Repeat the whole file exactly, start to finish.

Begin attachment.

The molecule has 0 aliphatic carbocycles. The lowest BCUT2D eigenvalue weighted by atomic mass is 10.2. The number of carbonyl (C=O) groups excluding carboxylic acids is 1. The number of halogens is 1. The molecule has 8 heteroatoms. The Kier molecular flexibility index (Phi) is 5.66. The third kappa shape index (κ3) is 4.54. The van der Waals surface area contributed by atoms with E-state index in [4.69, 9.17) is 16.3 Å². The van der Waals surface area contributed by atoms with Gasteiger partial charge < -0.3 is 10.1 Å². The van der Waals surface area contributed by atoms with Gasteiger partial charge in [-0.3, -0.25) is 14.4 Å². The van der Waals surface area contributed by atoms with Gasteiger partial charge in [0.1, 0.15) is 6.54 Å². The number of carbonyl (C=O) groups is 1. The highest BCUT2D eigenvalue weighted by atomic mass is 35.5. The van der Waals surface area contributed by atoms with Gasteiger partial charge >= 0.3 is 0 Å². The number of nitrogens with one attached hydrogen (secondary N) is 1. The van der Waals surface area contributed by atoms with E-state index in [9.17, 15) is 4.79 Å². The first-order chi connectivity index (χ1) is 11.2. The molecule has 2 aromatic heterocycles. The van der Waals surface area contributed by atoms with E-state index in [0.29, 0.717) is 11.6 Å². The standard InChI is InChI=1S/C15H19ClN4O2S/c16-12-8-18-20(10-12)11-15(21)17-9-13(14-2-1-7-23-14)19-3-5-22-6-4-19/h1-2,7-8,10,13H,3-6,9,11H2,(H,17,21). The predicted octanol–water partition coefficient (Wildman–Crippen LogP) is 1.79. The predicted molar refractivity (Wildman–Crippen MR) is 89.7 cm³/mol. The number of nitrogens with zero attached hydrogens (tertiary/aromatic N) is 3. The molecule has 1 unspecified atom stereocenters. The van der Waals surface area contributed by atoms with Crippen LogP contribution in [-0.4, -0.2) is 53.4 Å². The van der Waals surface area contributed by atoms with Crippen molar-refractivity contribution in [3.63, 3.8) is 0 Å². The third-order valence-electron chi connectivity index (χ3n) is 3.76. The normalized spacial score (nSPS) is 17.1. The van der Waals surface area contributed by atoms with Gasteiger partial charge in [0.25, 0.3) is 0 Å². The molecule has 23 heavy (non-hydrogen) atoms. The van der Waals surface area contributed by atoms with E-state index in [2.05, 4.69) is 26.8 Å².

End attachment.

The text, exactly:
The molecule has 0 aliphatic carbocycles. The lowest BCUT2D eigenvalue weighted by atomic mass is 10.2. The number of carbonyl (C=O) groups excluding carboxylic acids is 1. The number of halogens is 1. The molecule has 8 heteroatoms. The Kier molecular flexibility index (Phi) is 5.66. The third kappa shape index (κ3) is 4.54. The van der Waals surface area contributed by atoms with E-state index in [4.69, 9.17) is 16.3 Å². The van der Waals surface area contributed by atoms with Gasteiger partial charge < -0.3 is 10.1 Å². The van der Waals surface area contributed by atoms with Gasteiger partial charge in [-0.3, -0.25) is 14.4 Å². The van der Waals surface area contributed by atoms with Gasteiger partial charge in [0.1, 0.15) is 6.54 Å². The number of carbonyl (C=O) groups is 1. The highest BCUT2D eigenvalue weighted by atomic mass is 35.5. The van der Waals surface area contributed by atoms with Gasteiger partial charge >= 0.3 is 0 Å². The number of nitrogens with one attached hydrogen (secondary N) is 1. The van der Waals surface area contributed by atoms with E-state index in [9.17, 15) is 4.79 Å². The first-order chi connectivity index (χ1) is 11.2. The molecule has 2 aromatic heterocycles. The van der Waals surface area contributed by atoms with E-state index in [0.29, 0.717) is 11.6 Å². The standard InChI is InChI=1S/C15H19ClN4O2S/c16-12-8-18-20(10-12)11-15(21)17-9-13(14-2-1-7-23-14)19-3-5-22-6-4-19/h1-2,7-8,10,13H,3-6,9,11H2,(H,17,21). The predicted octanol–water partition coefficient (Wildman–Crippen LogP) is 1.79. The predicted molar refractivity (Wildman–Crippen MR) is 89.7 cm³/mol. The number of nitrogens with zero attached hydrogens (tertiary/aromatic N) is 3. The molecule has 1 unspecified atom stereocenters. The van der Waals surface area contributed by atoms with Crippen LogP contribution in [-0.4, -0.2) is 53.4 Å². The van der Waals surface area contributed by atoms with Crippen molar-refractivity contribution in [3.63, 3.8) is 0 Å². The third-order valence-electron chi connectivity index (χ3n) is 3.76. The normalized spacial score (nSPS) is 17.1. The van der Waals surface area contributed by atoms with Gasteiger partial charge in [0.25, 0.3) is 0 Å². The molecule has 23 heavy (non-hydrogen) atoms. The van der Waals surface area contributed by atoms with E-state index in [2.05, 4.69) is 26.8 Å².